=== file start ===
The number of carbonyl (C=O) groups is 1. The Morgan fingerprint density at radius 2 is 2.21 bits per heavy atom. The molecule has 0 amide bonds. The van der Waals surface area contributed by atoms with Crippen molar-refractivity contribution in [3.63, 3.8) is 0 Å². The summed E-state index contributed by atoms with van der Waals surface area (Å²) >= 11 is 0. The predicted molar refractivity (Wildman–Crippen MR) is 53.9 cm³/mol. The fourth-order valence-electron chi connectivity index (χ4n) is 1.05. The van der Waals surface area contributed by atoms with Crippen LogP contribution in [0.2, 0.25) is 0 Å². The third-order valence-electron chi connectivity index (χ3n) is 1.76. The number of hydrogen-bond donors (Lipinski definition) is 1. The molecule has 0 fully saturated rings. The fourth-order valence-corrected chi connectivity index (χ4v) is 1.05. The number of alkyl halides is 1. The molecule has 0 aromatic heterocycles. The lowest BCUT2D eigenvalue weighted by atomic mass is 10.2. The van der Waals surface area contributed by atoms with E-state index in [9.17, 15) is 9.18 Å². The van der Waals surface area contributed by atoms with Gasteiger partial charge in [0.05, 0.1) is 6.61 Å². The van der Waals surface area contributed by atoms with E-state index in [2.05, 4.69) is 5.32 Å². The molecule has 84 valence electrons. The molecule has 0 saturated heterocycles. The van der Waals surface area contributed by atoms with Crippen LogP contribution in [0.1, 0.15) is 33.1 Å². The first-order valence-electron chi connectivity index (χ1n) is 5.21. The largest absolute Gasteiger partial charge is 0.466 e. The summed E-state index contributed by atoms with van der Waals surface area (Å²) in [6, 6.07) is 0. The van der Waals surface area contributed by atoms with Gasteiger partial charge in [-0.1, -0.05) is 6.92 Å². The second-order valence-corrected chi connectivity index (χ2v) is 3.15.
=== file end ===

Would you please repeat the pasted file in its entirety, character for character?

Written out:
The number of carbonyl (C=O) groups is 1. The Morgan fingerprint density at radius 2 is 2.21 bits per heavy atom. The molecule has 0 amide bonds. The van der Waals surface area contributed by atoms with Crippen molar-refractivity contribution in [3.63, 3.8) is 0 Å². The summed E-state index contributed by atoms with van der Waals surface area (Å²) >= 11 is 0. The predicted molar refractivity (Wildman–Crippen MR) is 53.9 cm³/mol. The fourth-order valence-electron chi connectivity index (χ4n) is 1.05. The van der Waals surface area contributed by atoms with Crippen LogP contribution in [0.2, 0.25) is 0 Å². The third-order valence-electron chi connectivity index (χ3n) is 1.76. The number of hydrogen-bond donors (Lipinski definition) is 1. The molecule has 0 fully saturated rings. The fourth-order valence-corrected chi connectivity index (χ4v) is 1.05. The number of alkyl halides is 1. The molecule has 0 aromatic heterocycles. The lowest BCUT2D eigenvalue weighted by atomic mass is 10.2. The van der Waals surface area contributed by atoms with E-state index in [9.17, 15) is 9.18 Å². The van der Waals surface area contributed by atoms with Gasteiger partial charge in [0.05, 0.1) is 6.61 Å². The van der Waals surface area contributed by atoms with E-state index in [2.05, 4.69) is 5.32 Å². The molecule has 84 valence electrons. The molecule has 0 saturated heterocycles. The van der Waals surface area contributed by atoms with Crippen LogP contribution in [0.1, 0.15) is 33.1 Å². The first-order valence-electron chi connectivity index (χ1n) is 5.21. The largest absolute Gasteiger partial charge is 0.466 e. The summed E-state index contributed by atoms with van der Waals surface area (Å²) in [6, 6.07) is 0. The van der Waals surface area contributed by atoms with Gasteiger partial charge in [-0.1, -0.05) is 6.92 Å². The second-order valence-corrected chi connectivity index (χ2v) is 3.15.